This week President Obama replied to a man who told the president that he is hard-pressed to buy gasoline for his van that he ought to trade it in for a new car with better mileage. Obama assured him he’d probably get a great deal these days—from GM, Ford, or Chrysler, he added. The Associated Press first reported this incident and then scrubbed it from its story; most of the media did not care about it at all, because Obama is awesome.
Some might be tempted to shrug this off as an anecdote about a clueless ruler and his palace-guard press, unsympathetic to people clinging to their vans and religion. But we all occasionally say silly things—we’re only human, not sort of a deity—and it would be unfair to equate the president’s response with Marie Antoinette’s “let them eat cake” remark, because Marie Antoinette did not actually say that.
The phrase is commonly misascribed to Marie Antoinette, but there is no record of her ever saying it; it may have originated in Jean-Jacques Rousseau’s Confessions, completed in 1769 when Marie Antoinette was only 13, attributed to a “great princess” who may have been a fictional character. The misattribution came later:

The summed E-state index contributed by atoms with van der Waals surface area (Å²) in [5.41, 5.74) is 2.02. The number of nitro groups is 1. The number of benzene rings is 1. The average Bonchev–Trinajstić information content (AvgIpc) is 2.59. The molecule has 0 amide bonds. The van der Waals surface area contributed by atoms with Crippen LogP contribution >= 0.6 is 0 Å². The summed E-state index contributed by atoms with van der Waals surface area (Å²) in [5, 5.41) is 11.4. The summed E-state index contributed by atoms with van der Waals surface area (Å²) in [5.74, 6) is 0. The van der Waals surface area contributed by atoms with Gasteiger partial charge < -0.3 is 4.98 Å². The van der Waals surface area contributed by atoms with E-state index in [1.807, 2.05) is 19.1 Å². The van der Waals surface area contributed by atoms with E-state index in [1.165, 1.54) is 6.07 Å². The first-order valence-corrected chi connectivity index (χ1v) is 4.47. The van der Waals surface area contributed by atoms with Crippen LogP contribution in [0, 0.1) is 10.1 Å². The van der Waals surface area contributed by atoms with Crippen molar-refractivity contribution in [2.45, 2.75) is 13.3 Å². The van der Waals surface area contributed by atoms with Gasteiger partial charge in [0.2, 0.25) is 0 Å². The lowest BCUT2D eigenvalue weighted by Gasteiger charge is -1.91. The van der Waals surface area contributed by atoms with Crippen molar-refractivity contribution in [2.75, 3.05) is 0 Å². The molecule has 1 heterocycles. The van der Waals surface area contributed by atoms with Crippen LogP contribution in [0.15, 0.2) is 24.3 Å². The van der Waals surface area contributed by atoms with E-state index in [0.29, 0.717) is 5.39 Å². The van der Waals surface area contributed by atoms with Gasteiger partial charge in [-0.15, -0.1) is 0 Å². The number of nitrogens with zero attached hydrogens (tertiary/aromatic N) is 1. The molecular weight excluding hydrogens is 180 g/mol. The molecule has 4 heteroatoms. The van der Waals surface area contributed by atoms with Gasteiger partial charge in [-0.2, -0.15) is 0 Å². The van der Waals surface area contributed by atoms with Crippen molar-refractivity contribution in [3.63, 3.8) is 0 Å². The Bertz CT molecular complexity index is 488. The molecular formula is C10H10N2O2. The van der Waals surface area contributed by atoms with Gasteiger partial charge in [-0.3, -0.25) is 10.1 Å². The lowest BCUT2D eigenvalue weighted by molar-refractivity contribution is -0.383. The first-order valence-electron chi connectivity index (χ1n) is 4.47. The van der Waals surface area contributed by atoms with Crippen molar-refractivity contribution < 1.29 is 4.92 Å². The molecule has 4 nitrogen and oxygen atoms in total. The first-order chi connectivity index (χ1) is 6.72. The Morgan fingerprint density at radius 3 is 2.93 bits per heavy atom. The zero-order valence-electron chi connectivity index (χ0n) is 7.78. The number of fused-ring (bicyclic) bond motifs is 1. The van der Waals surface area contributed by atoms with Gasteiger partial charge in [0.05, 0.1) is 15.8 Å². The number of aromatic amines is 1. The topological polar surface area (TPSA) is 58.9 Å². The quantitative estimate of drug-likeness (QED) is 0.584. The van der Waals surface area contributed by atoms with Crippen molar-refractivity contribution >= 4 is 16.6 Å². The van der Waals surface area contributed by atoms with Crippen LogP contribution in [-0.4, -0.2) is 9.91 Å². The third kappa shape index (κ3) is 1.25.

One factor that is important to understand when studying how this phrase came to be attributed to Marie Antoinette is the increasing unpopularity of the Queen in the final years before the outbreak of the French Revolution. . . . Her Austrian birth and femininity were also a major factor. . . . In fact, many anti-monarchists were so convinced (albeit incorrectly) that it was Marie Antoinette who had single-handedly ruined France’s finances that they nicknamed her Madame Déficit.
So Marie Antoinette was the victim of the tea partiers of the day, who attributed to her a remark she never made. Monsieur Le Deficit, on the other hand, actually made the remark that historians will not be able to find in the Associated Press. The video is here and the screenshot is here.